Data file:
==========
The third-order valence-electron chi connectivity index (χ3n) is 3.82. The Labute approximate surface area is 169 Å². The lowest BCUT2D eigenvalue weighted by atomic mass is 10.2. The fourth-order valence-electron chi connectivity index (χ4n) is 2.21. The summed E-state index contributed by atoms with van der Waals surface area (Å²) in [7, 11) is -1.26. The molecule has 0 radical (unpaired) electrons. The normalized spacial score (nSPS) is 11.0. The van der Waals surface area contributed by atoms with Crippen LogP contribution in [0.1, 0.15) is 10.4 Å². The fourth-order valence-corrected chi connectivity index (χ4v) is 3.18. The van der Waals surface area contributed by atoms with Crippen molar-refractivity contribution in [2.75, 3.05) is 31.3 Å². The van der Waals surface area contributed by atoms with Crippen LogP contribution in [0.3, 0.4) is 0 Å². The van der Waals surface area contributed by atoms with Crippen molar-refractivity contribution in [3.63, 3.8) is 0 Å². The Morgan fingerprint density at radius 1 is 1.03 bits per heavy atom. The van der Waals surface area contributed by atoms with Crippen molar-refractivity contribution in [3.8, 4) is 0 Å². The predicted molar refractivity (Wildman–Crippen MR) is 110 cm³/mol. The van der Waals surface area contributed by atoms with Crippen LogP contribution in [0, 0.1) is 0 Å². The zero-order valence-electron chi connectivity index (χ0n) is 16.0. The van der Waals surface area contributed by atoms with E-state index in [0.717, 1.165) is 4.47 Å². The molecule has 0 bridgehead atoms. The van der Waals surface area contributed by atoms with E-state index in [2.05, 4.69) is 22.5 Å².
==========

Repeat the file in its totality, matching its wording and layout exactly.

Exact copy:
The third-order valence-electron chi connectivity index (χ3n) is 3.82. The Labute approximate surface area is 169 Å². The lowest BCUT2D eigenvalue weighted by atomic mass is 10.2. The fourth-order valence-electron chi connectivity index (χ4n) is 2.21. The summed E-state index contributed by atoms with van der Waals surface area (Å²) in [7, 11) is -1.26. The molecule has 0 radical (unpaired) electrons. The normalized spacial score (nSPS) is 11.0. The van der Waals surface area contributed by atoms with Crippen LogP contribution in [0.1, 0.15) is 10.4 Å². The fourth-order valence-corrected chi connectivity index (χ4v) is 3.18. The van der Waals surface area contributed by atoms with Crippen molar-refractivity contribution in [2.75, 3.05) is 31.3 Å². The van der Waals surface area contributed by atoms with Crippen LogP contribution in [0.3, 0.4) is 0 Å². The van der Waals surface area contributed by atoms with Crippen molar-refractivity contribution in [3.63, 3.8) is 0 Å². The Morgan fingerprint density at radius 1 is 1.03 bits per heavy atom. The van der Waals surface area contributed by atoms with Crippen molar-refractivity contribution in [3.8, 4) is 0 Å². The predicted molar refractivity (Wildman–Crippen MR) is 110 cm³/mol. The van der Waals surface area contributed by atoms with Crippen LogP contribution in [0, 0.1) is 0 Å². The zero-order valence-electron chi connectivity index (χ0n) is 16.0. The van der Waals surface area contributed by atoms with E-state index in [0.717, 1.165) is 4.47 Å². The molecule has 0 bridgehead atoms. The van der Waals surface area contributed by atoms with E-state index in [2.05, 4.69) is 22.5 Å².